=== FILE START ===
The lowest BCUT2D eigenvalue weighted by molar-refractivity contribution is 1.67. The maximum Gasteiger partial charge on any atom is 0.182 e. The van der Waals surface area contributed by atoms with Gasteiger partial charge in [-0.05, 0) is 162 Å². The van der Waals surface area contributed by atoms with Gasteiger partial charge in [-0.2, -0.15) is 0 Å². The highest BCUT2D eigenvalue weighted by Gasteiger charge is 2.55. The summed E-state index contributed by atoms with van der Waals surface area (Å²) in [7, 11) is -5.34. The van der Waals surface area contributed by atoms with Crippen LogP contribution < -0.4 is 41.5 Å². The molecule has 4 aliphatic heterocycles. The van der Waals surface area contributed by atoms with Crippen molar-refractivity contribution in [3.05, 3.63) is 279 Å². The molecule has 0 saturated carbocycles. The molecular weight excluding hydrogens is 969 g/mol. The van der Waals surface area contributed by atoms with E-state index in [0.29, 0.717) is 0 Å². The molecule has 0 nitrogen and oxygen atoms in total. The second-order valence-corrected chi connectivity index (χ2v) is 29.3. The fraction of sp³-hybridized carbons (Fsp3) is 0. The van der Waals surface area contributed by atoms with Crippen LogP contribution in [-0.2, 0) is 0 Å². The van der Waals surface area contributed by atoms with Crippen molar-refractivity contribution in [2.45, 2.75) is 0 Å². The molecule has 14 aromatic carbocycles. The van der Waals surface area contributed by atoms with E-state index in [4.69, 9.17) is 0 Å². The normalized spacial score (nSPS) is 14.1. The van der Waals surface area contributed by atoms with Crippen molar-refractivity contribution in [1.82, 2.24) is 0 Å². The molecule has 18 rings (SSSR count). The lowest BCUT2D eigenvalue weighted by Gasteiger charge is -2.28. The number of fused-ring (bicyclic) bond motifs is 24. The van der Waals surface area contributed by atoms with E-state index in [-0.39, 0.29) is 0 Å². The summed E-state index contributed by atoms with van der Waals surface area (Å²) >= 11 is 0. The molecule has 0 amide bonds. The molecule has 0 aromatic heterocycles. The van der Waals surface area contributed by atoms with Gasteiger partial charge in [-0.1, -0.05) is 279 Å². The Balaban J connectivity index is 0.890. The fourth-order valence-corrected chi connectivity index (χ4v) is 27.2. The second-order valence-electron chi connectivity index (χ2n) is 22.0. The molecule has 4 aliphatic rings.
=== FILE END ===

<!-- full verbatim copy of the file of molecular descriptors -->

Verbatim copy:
The lowest BCUT2D eigenvalue weighted by molar-refractivity contribution is 1.67. The maximum Gasteiger partial charge on any atom is 0.182 e. The van der Waals surface area contributed by atoms with Gasteiger partial charge in [-0.05, 0) is 162 Å². The van der Waals surface area contributed by atoms with Gasteiger partial charge in [-0.2, -0.15) is 0 Å². The highest BCUT2D eigenvalue weighted by Gasteiger charge is 2.55. The summed E-state index contributed by atoms with van der Waals surface area (Å²) in [7, 11) is -5.34. The van der Waals surface area contributed by atoms with Crippen LogP contribution < -0.4 is 41.5 Å². The molecule has 4 aliphatic heterocycles. The van der Waals surface area contributed by atoms with Crippen molar-refractivity contribution in [3.05, 3.63) is 279 Å². The molecule has 0 saturated carbocycles. The molecular weight excluding hydrogens is 969 g/mol. The van der Waals surface area contributed by atoms with E-state index in [0.29, 0.717) is 0 Å². The molecule has 0 nitrogen and oxygen atoms in total. The second-order valence-corrected chi connectivity index (χ2v) is 29.3. The fraction of sp³-hybridized carbons (Fsp3) is 0. The van der Waals surface area contributed by atoms with Crippen LogP contribution in [-0.2, 0) is 0 Å². The van der Waals surface area contributed by atoms with Crippen molar-refractivity contribution in [2.45, 2.75) is 0 Å². The molecule has 14 aromatic carbocycles. The van der Waals surface area contributed by atoms with E-state index in [4.69, 9.17) is 0 Å². The normalized spacial score (nSPS) is 14.1. The van der Waals surface area contributed by atoms with Crippen molar-refractivity contribution in [1.82, 2.24) is 0 Å². The molecule has 18 rings (SSSR count). The lowest BCUT2D eigenvalue weighted by Gasteiger charge is -2.28. The number of fused-ring (bicyclic) bond motifs is 24. The van der Waals surface area contributed by atoms with E-state index in [-0.39, 0.29) is 0 Å². The summed E-state index contributed by atoms with van der Waals surface area (Å²) >= 11 is 0. The molecule has 0 amide bonds. The molecule has 0 aromatic heterocycles. The van der Waals surface area contributed by atoms with Gasteiger partial charge in [-0.1, -0.05) is 279 Å². The Balaban J connectivity index is 0.890. The fourth-order valence-corrected chi connectivity index (χ4v) is 27.2. The second-order valence-electron chi connectivity index (χ2n) is 22.0. The molecule has 4 aliphatic rings.